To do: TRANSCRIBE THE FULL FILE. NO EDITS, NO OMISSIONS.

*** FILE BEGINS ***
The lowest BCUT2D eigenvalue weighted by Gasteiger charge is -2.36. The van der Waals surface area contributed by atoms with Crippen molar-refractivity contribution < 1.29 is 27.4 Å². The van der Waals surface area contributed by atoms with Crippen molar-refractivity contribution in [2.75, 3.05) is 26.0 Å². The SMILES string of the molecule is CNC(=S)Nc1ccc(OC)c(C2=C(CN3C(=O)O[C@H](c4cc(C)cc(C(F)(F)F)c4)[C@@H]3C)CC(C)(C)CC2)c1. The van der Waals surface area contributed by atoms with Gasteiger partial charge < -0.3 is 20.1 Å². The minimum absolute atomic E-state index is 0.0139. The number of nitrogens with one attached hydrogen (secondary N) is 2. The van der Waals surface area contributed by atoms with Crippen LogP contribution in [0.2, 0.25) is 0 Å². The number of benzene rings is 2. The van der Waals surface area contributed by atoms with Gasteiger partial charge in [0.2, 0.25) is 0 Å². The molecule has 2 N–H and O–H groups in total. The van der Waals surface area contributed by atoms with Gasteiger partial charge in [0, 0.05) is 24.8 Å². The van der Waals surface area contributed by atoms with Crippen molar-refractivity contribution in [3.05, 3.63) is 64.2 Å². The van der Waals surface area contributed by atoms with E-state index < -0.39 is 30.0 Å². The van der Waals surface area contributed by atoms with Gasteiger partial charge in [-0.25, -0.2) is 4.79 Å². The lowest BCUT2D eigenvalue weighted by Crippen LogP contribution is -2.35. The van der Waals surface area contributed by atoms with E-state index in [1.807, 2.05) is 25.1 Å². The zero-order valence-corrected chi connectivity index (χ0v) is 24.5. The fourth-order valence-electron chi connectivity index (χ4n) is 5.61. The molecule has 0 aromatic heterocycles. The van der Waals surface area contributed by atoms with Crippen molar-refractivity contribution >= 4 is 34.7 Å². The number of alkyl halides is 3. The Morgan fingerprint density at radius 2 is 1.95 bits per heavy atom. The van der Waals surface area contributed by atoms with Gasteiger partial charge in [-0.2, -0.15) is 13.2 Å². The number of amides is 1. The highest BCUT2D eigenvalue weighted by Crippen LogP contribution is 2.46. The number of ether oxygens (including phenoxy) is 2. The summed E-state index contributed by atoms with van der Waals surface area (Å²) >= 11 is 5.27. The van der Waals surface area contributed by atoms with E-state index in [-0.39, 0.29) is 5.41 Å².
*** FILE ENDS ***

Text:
The lowest BCUT2D eigenvalue weighted by Gasteiger charge is -2.36. The van der Waals surface area contributed by atoms with Crippen molar-refractivity contribution < 1.29 is 27.4 Å². The van der Waals surface area contributed by atoms with Crippen molar-refractivity contribution in [2.75, 3.05) is 26.0 Å². The SMILES string of the molecule is CNC(=S)Nc1ccc(OC)c(C2=C(CN3C(=O)O[C@H](c4cc(C)cc(C(F)(F)F)c4)[C@@H]3C)CC(C)(C)CC2)c1. The van der Waals surface area contributed by atoms with Gasteiger partial charge < -0.3 is 20.1 Å². The minimum absolute atomic E-state index is 0.0139. The number of nitrogens with one attached hydrogen (secondary N) is 2. The van der Waals surface area contributed by atoms with Crippen LogP contribution in [0.2, 0.25) is 0 Å². The number of benzene rings is 2. The van der Waals surface area contributed by atoms with Gasteiger partial charge in [0.2, 0.25) is 0 Å². The molecule has 2 N–H and O–H groups in total. The van der Waals surface area contributed by atoms with Gasteiger partial charge in [0, 0.05) is 24.8 Å². The van der Waals surface area contributed by atoms with Crippen molar-refractivity contribution in [3.05, 3.63) is 64.2 Å². The van der Waals surface area contributed by atoms with E-state index < -0.39 is 30.0 Å². The van der Waals surface area contributed by atoms with Gasteiger partial charge in [-0.25, -0.2) is 4.79 Å². The lowest BCUT2D eigenvalue weighted by Crippen LogP contribution is -2.35. The van der Waals surface area contributed by atoms with E-state index in [1.807, 2.05) is 25.1 Å². The zero-order valence-corrected chi connectivity index (χ0v) is 24.5. The fourth-order valence-electron chi connectivity index (χ4n) is 5.61. The molecule has 0 aromatic heterocycles. The van der Waals surface area contributed by atoms with Crippen molar-refractivity contribution >= 4 is 34.7 Å². The number of alkyl halides is 3. The Morgan fingerprint density at radius 2 is 1.95 bits per heavy atom. The van der Waals surface area contributed by atoms with Gasteiger partial charge in [-0.2, -0.15) is 13.2 Å². The number of amides is 1. The highest BCUT2D eigenvalue weighted by Crippen LogP contribution is 2.46. The number of ether oxygens (including phenoxy) is 2. The summed E-state index contributed by atoms with van der Waals surface area (Å²) >= 11 is 5.27. The van der Waals surface area contributed by atoms with E-state index in [-0.39, 0.29) is 5.41 Å².